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Ukrainian 'Cyborg': 'They Tried To Break Me, But It Didn't Work'


"A priest appeared -- apparently from the Moscow Patriarchate -- with a cross. He beat us on the head with that cross," remembers Oleksandr Mashonkin. "He said that we were not human."

"A priest appeared -- apparently from the Moscow Patriarchate -- with a cross. He beat us on the head with that cross," remembers Oleksandr Mashonkin. "He said that we were not human."

LVIV, Ukraine -- Ukrainian paratrooper Oleksandr Mashonkin suffers from constant headaches and stabbing pains throughout his ribcage. He wakes up at home with a start, imagining himself back in the basement of the state security building in the separatist-held city of Donetsk.

He still can't believe his nightmare is over.

Mashonkin is one of Ukraine's celebrated "cyborgs" -- the handful of soldiers who held out to the end during the brutal battle for Donetsk airport that lasted from September 2014 until January 21, 2015.

Earlier this month, Mashonkin, 29, was released after 197 days as a captive of the self-proclaimed Donetsk People's Republic -- a “Ukrainian slave,” as he says some separatists put it -- in a swap between the Russian-backed rebels and Kyiv.

Mashonkin's unit, the 80th air-mobile brigade, was mobilized on August 13, 2014 -- around the time a rebel offensive that Kyiv says was strongly backed by Russia put government troops under intense pressure. He experienced the hellish fighting in the Donetsk airport buildings, holding out for two weeks against intense shelling and raking gunfire.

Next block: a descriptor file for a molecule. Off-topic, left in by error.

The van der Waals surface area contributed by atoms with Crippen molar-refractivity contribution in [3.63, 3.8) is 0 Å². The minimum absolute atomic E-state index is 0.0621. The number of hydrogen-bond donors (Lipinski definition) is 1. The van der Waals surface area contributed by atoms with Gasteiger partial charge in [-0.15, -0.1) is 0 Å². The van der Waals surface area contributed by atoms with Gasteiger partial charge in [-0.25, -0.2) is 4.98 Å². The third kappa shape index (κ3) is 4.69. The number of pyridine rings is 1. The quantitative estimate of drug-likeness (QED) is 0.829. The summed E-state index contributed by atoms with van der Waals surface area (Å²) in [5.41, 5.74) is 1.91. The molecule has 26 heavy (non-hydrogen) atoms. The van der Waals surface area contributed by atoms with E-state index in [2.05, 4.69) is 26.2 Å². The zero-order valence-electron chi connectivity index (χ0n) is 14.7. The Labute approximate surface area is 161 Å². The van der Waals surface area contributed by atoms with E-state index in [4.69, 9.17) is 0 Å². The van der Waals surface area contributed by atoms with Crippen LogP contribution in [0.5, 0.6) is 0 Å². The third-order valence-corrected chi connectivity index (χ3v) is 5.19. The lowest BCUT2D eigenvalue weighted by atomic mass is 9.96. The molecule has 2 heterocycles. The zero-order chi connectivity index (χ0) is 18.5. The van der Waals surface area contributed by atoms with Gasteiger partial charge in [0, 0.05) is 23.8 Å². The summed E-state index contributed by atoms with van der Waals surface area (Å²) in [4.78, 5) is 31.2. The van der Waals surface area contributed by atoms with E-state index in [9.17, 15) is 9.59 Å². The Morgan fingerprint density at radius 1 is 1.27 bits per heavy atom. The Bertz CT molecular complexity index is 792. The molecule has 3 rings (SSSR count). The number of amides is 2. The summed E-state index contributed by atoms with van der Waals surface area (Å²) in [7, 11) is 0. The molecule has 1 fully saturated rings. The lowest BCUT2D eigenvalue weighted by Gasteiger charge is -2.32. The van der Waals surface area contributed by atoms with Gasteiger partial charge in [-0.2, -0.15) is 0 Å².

On January 21, the roof collapsed in the building that Mashonkin was holding. Ukrainian forces withdrew, and Mashonkin and 14 other "cyborgs" were pulled out -- wounded, but alive -- from the twisted steel and concrete.

Eventually, the pain stopped -- they were beating us so badly that they were just breaking things that were already broken."

The first days of captivity were the worst, Mashonkin says, especially after the "cyborgs" spent a day under the control of the notorious separatist commander Arseny Pavlov, aka Motorola.

"They'd take a few of us away and beat them," Mashonkin tells RFE/RL's Ukrainian Service. "Then they'd bring them back and take away someone else. This lasted all day. They beat everyone -- with pipes, stools, table legs. They beat us all over -- on the head, all over the body, in the groin."

"Eventually, the pain stopped -- they were beating us so badly that they were just breaking things that were already broken."

At one point, Mashonkin says, the men were even beaten by an Orthodox priest.

"When we were with Motorola, a priest appeared -- apparently from the Moscow Patriarchate -- with a cross. He beat us on the head with that cross. Maybe he thought it would drive out our sins," Mashonkin remembers. "He said that we were not human. A priest in a cassock with a cross. And when the wooden cross broke over someone's head, he came back with a metal one. I've seen priests like that only in horror films."

Men identified by local media as Ukrainian prisoners of war carry a stretcher with the remains of fallen soldiers at the city's airport in Donetsk on May 22. Mashonkin says he and his fellow prisoners were forced to do the same work.